This short Core Fusion class from Exhale Spa will keep you moving. There are over 20 exercises in the 10-minute workout! Tone your arms, legs, and core while burning some serious calories when you press play.
I've been working on strengthening my core with my trainer, Tim Rich, at Crunch Gym. He recommended a do-anywhere exercise that is anything but easy but will definitely help strengthen your ab muscles. The move, called the split crunch, uses your leg positioning to modify a normal run-of-the-mill crunch. The result? An ab-killing exercise that you can fit in anytime.
- To start, lie on your back, making sure your abs are engaged and your spine is neutral. Read these tips for proper back form when doing the Pilates, The Hundred — just like in the classic Pilates move, when doing the split crunch your belly button should be pulled in toward your spine.
- Next, straighten both your legs to a 90-degree angle from your torso, feet parallel to the floor with soles facing the ceiling (see picture above). Put your hands behind your ears — not the back of your head or neck, or you may risk straining your neck as you do the move — and pull your chin in toward your chest, fixing your gaze on your belly button.
Ready to go? Read on for the rest of the split crunch move.
Just because chunky sweaters are all the rage this Fall, you need to mind your waist. Especially as we enter the
eating holiday season. While it is unfortunately true that you cannot spot reduce your love handles, venturing into the realm of side planks can help you tone your muffin top. Remember, the stronger your core the longer and harder you can run, dance, ski, and ride. Check out my fave variations on the side plank — exercises are listed in order of increasing difficulty.
In my experience, if the word "power" appears in the title of a fitness class, be it yoga or weight lifting, be prepared for a challenging workout. My expectations were in no way dashed when I tried Power Pilates at Sports Club LA recently. This was definitely a Pilates mat class on steroids. Classic moves like the 100s and single leg stretch definitely made an appearance, but only after many, many upper ab cruches. The class featured high repetitions, which is not common in traditional Pilates classes. The class began using a ballet barre for moves reminiscent of the Dailey and Bar methods, and then moved into a twisting lunge sequence away from the support of the bar. The instructor called this challenging exercise series, which worked the obliques and the glutes, part of her "muffin top project."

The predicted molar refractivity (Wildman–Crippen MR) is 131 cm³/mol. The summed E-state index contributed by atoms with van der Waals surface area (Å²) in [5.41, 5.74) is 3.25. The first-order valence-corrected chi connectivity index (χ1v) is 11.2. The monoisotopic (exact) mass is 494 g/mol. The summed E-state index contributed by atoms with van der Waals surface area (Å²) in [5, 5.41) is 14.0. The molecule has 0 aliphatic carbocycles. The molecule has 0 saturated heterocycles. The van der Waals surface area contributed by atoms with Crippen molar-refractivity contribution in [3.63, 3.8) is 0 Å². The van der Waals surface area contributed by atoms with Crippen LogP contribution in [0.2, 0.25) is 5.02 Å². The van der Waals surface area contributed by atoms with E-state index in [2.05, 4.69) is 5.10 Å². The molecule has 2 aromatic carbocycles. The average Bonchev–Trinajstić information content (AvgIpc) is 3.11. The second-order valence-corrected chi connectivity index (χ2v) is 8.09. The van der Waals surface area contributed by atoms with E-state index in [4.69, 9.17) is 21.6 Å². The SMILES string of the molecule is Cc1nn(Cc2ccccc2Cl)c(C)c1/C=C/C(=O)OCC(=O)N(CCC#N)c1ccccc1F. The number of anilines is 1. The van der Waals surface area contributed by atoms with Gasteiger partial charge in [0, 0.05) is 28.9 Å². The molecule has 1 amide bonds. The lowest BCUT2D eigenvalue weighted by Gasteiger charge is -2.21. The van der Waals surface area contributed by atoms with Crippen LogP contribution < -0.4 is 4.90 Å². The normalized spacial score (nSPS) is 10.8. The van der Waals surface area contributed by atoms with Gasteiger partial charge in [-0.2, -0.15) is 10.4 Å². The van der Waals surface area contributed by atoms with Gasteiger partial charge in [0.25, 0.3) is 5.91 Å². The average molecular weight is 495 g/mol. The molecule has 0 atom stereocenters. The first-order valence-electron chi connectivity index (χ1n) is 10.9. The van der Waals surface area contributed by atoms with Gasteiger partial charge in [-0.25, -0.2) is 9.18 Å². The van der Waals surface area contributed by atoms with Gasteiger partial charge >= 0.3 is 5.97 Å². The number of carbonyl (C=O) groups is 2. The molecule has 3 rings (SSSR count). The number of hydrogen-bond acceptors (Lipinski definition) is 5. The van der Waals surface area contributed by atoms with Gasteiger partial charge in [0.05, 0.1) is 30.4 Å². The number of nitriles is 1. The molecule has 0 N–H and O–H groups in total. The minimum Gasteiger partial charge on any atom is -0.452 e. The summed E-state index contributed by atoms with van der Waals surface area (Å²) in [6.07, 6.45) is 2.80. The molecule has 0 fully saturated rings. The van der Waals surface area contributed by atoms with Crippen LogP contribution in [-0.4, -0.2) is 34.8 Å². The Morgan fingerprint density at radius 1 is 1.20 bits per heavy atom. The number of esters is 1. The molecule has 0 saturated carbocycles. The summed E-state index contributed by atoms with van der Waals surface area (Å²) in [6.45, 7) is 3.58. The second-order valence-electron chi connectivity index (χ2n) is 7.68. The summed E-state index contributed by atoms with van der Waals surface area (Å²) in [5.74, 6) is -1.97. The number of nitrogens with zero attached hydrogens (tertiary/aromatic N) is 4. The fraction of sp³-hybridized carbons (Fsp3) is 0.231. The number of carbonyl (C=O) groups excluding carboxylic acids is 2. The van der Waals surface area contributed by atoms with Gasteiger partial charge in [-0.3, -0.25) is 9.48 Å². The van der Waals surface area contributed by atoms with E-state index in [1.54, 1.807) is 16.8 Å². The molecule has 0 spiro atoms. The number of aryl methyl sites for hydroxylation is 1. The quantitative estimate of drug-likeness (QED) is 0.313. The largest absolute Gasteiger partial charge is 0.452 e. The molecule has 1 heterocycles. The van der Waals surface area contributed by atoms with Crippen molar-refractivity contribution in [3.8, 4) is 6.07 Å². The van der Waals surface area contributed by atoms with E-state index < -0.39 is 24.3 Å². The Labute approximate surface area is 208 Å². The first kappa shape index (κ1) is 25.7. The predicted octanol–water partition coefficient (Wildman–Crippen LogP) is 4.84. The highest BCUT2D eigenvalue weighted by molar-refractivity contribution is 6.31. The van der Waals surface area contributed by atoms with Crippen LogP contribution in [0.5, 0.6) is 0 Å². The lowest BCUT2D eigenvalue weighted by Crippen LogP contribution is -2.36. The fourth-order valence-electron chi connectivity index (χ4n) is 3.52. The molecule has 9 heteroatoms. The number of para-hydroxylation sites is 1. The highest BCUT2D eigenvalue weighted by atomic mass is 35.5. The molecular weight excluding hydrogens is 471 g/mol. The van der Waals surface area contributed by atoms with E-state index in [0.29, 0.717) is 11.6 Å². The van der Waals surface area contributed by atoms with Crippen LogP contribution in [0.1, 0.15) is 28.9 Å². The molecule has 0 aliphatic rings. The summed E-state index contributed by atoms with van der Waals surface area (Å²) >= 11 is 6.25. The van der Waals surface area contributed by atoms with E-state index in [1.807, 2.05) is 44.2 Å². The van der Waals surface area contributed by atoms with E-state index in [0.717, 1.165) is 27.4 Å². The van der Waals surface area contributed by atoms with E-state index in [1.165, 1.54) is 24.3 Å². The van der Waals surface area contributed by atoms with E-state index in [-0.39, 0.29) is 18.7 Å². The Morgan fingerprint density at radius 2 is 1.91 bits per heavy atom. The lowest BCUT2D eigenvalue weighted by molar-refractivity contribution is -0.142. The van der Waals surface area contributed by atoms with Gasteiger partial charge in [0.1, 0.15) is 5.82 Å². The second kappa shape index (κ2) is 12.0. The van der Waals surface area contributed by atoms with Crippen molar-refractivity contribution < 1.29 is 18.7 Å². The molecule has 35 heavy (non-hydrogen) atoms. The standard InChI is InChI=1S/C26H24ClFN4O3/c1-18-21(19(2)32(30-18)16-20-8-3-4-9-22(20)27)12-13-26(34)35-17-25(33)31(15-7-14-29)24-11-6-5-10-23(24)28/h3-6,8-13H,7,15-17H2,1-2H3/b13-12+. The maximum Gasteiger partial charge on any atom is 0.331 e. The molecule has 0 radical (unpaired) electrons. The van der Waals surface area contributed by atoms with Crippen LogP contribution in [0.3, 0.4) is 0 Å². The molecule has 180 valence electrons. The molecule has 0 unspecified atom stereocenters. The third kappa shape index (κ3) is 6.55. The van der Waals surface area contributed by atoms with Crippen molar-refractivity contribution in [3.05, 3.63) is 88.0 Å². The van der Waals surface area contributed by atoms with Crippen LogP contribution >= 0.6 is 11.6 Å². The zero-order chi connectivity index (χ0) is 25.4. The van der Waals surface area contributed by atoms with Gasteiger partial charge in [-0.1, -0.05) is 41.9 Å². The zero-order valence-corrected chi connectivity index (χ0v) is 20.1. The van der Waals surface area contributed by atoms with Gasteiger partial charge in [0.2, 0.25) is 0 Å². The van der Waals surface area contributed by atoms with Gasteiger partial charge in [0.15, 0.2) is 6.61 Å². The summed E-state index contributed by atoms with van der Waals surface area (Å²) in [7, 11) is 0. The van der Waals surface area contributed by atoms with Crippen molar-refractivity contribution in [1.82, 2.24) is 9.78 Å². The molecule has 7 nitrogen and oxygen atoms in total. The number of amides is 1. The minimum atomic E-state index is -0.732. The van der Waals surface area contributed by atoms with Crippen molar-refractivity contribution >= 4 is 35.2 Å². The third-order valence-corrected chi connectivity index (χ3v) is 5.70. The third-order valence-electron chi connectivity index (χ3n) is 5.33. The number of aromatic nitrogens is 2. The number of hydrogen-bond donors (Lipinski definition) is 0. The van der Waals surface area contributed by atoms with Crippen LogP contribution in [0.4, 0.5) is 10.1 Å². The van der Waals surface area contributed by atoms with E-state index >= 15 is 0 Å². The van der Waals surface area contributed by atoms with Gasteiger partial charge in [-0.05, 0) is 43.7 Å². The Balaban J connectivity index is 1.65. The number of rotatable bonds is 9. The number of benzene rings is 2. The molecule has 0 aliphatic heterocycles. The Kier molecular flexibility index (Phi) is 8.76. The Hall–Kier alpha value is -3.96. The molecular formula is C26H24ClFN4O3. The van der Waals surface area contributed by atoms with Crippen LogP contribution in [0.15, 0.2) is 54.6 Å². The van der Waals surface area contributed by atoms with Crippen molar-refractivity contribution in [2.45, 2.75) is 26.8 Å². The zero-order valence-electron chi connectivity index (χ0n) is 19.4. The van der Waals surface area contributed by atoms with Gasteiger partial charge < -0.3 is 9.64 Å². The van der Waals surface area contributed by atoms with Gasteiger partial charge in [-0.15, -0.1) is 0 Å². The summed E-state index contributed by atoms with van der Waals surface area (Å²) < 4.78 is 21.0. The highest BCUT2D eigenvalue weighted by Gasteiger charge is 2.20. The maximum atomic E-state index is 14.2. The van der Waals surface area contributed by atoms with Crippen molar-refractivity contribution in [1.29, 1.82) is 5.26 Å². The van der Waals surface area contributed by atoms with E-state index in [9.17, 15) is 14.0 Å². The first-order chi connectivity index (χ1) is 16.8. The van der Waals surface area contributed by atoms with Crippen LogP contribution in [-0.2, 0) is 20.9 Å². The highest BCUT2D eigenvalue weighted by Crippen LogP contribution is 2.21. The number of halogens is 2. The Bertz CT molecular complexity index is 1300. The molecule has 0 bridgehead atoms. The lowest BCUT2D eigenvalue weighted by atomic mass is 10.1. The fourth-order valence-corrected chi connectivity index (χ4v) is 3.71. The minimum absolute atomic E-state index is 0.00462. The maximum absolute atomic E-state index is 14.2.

We used the old-school magic circle, a classic Pilates prop also known as a toning ring, for both arm work and leg work. Push-ups with a wide variety of hand positions peppered the class. And these weren't careless and quick push-ups, but the slow, painful, methodical kind.
I really enjoyed the class and appreciated the challenge. It's nice to see Pilates concepts, like alignment and deep ab engagement, meld with more traditional moves from toning and sculpting classes. Two days post-class, my abs and glutes are still feeling the challenge. Have you tried a Power Pilates class? Share your opinion below.
Photo courtesy of Pilates Unlimited
In Summer, both daily and weekly schedules get all out of whack and the lack of structure leaves me feeling uncentered. To combat my emotional unease, I have added a little ab and core work to my morning routine. I am strengthening my physical center, hoping it translates to my mental life. First, I warm up my spine and follow up with some easy ab and back exercises — heel taps in neutral spine, hip-ups (aka reverse crunches), classic crunches, superman — ending with a few elbow planks. While ab work will never replace my morning coffee, I do like starting the day feeling a little stronger and much more connected to my core. Try it tomorrow and see how you feel.